Harry Hoffman helped Ingram Book Co. become the largest book wholesaler in the land, raising its sales in his nine years there from $3 million to more than $80 million, and then, as head of Waldenbooks, launched the book retailing revolution that put more than 1300 Walden stores into shopping malls across the country beginning in 1979, and building it into a billion-dollar business. Having made his mark as a visionary book marketer, he retired at 63 to go sailing.

Henry Holt (1840-1926) established the firm that (after various changes) still bears his name in 1873, after an association with Frederick Leypoldt that created what became Publishers Weekly at around the same time. Holt, regarded in his day as the dean of American publishers, was an author himself and a man of wide-ranging tastes, and his firm's titles included not only bestsellers like The Prisoner of Zenda but classic works on science by William James, on philosophy by Henri Bergson and notable European books like Romain Rolland's Jean Christophe. It also published early poetry by Robert Frost, Carl Sandburg and Walter de la Mare.

Lawrence Hughes bought William Morrow with two partners in 1959, sold it to Scott, Foresman in 1967, which in turn sold it to Hearst in 1981. Throughout, Hughes continued to run the company as one of the last of the great editor-managers, acquiring and editing a string of major authors, training a generation of editors and being one of the more eloquent, and popular, spokesmen for the book business in the process. He retired in 1990.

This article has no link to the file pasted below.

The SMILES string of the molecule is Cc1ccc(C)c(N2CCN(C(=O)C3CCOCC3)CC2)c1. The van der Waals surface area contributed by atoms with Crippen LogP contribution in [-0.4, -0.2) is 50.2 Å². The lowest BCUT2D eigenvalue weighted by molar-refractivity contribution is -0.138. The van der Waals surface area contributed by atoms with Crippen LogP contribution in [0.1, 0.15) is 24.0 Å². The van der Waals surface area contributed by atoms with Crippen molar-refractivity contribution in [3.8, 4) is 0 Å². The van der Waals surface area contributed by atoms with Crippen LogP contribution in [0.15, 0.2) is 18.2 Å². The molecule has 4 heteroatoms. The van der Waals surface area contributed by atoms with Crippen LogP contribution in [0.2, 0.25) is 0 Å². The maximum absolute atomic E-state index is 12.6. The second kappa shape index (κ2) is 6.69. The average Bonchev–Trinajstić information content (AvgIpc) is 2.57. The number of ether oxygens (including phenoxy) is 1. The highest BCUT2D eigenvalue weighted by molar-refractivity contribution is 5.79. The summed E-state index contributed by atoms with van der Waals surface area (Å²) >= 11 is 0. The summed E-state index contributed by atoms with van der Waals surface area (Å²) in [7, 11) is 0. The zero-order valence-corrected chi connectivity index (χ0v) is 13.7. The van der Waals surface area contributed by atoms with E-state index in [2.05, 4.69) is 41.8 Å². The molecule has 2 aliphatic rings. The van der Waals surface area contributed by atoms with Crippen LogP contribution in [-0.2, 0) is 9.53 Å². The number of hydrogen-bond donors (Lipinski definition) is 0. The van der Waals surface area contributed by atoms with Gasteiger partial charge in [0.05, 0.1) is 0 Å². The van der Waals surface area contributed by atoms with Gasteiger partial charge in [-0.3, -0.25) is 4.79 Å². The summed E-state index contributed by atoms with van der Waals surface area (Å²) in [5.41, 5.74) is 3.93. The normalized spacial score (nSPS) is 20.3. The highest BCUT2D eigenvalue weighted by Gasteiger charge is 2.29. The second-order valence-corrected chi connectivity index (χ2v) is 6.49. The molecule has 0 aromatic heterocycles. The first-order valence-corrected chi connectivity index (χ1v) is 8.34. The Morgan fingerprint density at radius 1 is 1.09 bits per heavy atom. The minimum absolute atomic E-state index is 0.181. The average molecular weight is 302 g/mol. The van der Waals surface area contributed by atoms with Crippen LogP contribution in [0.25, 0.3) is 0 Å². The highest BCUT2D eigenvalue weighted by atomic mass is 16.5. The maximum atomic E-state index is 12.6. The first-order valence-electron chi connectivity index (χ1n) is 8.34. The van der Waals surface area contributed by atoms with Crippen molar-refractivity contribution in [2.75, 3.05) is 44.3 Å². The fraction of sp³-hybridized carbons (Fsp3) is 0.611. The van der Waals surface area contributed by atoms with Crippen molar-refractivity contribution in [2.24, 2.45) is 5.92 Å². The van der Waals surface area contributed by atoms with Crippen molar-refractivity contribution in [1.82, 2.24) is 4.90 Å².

Morton L. Janklow was the first to become as famous—as a high-powered literary agent who began as a corporate lawyer—as any of his stellar clients, who include the likes of Sidney Sheldon, Danielle Steel, Barbara Taylor Bradford, Judith Krantz, Thomas Harris and Jackie Collins, as well as graver writers like William Safire and Richard Rhodes. Noted for the high advances his authors command (his $3.2 million for paperback rights for Princess Daisy is still a record), he linked up in 1988 with ICM's Lynn Nesbit to form the most dazzling blue-chip author list in the business.

William Jovanovich, in his 36 years at the helm of what he ultimately called Harcourt Brace Jovanovich, built an $8 million company in 1954 to a $1.3 billion educational and trade giant at the time of his resignation in 1990. The house had an exceptional literary list, including T.S. Eliot, Mary McCarthy, George Orwell and E.M. Forster, and also published the distinguished foreign list of Helen and Kurt Wolff. Unhappily, in his successful effort to fight off a hostile takeover by Britain's late Robert Maxwell, he plunged the company into a debt it could not ultimately repay, and Harcourt is now a much-shrunk version of its former self.